Author: Amelia Edwards
Edwards, Amelia, 2015 How Parents of Children with Autism Spectrum Disorder Make Decisions About Which Intervention Approaches to Access., Flinders University, School of Health Sciences
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Autism spectrum disorder (ASD) is a neuro-developmental disorder for which there is no known cure. There is however evidence that intensive early intervention can improve outcomes for children with ASD and their families. There is a vast range of interventions available for ASD, with varying degrees of empirical evidence. For a number of reasons, it is not possible for professionals to make specific recommendations about which intervention approaches families of children with ASD should access. Thus, the responsibility for selecting and accessing interventions lies primarily with parents of children with ASD. Overall, there is a limited understanding regarding how parents of children with ASD make decisions about which intervention approaches to access, specifically with regard to how decision-making changes over time. The aim of the current study was to explore how parents make decisions regarding which intervention approaches to access for their children with ASD, parents’ perceptions of the current supports available for decision-making and how current practices could be improved to support parents making decisions. A constructivist grounded theory methodology was employed to allow an in-depth exploration of parental decision-making to occur. Data collection was undertaken in two stages. In the first stage, three parents of children with ASD generated questions to be compiled into an interview guide for the subsequent stage of the study. Within the larger second stage, semi-structured interviews were undertaken with 14 parents of children with ASD. As per the conventions of constructivist grounded theory, data collection and analysis occurred concurrently, with open coding being applied to initial interview transcripts, which informed the direction of subsequent interviews. Constant comparison between the data allowed focused coding and the development of categories to occur. The use of memos allowed comparison between categories to occur and a grounded theory explaining parental decision-making over time to be constructed. The findings of this study indicated that parental decision-making changes over time, as parents transformed from ‘parent’ to ‘expert’. Six categories of factors were identified as influencing parental decision-making (experience, understanding, needs, information, motivation and logistics). With regards to support for decision-making, parents identified the need for professionals to provide information, guidance and support for decision-making, and a model of collaborative decision-making was established as the ideal model of support from a parent perspective. The theoretical framework proposed by Giddens (1991) of ‘fateful moments’ was applied to explain to the process of transformation from ‘parent’ to ‘expert’. Using this framework, a model explaining the transformation of parental decision-making over time was constructed. The findings of this research have implications for future research regarding parental decision-making, with some factors that had not been identified in previous research being identified in this study. Furthermore, the findings indicated that parents of children with ASD require ongoing support for decision-making post-diagnosis, though their support needs may reduce with time. In conclusion, the findings of this study provided a greater understanding of parental decision-making and the supports required by parents, both of which have implications for the delivery of services to families of children with ASD.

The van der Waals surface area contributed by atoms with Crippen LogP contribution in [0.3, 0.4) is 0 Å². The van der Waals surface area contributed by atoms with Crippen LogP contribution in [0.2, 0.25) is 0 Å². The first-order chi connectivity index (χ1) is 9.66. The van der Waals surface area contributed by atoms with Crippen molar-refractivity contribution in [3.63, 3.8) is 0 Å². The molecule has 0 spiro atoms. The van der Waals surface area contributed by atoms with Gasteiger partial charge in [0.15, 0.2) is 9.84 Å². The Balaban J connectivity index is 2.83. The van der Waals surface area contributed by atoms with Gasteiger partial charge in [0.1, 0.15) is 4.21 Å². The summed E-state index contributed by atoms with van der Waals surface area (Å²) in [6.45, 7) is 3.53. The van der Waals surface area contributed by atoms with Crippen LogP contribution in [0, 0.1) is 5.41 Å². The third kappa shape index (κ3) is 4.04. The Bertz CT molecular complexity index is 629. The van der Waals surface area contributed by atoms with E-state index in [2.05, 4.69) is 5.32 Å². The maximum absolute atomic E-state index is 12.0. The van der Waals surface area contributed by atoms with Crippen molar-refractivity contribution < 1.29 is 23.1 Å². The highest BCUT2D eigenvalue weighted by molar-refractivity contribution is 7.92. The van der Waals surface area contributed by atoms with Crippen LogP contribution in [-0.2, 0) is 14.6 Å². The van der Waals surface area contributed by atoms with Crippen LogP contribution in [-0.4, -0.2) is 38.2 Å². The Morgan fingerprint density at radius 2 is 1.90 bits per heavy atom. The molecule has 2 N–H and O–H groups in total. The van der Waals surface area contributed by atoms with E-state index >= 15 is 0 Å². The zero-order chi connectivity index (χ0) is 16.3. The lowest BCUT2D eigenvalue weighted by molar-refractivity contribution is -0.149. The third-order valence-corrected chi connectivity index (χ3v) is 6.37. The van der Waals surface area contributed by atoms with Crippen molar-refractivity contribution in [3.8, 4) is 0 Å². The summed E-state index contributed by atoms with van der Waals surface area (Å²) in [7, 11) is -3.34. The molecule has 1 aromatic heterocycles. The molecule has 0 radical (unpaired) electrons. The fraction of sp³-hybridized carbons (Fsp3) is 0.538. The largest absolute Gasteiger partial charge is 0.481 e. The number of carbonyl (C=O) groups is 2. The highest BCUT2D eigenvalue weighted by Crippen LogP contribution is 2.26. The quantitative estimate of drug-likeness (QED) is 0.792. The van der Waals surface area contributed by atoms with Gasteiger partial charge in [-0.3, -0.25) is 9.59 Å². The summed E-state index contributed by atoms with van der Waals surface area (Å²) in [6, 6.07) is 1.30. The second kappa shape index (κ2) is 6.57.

Keywords: autism spectrum disorder, decision-making, intervention, parents, therapists
Subject: Health Sciences thesis
Thesis type: Doctor of Philosophy
School: School of Health Sciences
Supervisor: Chris Brebner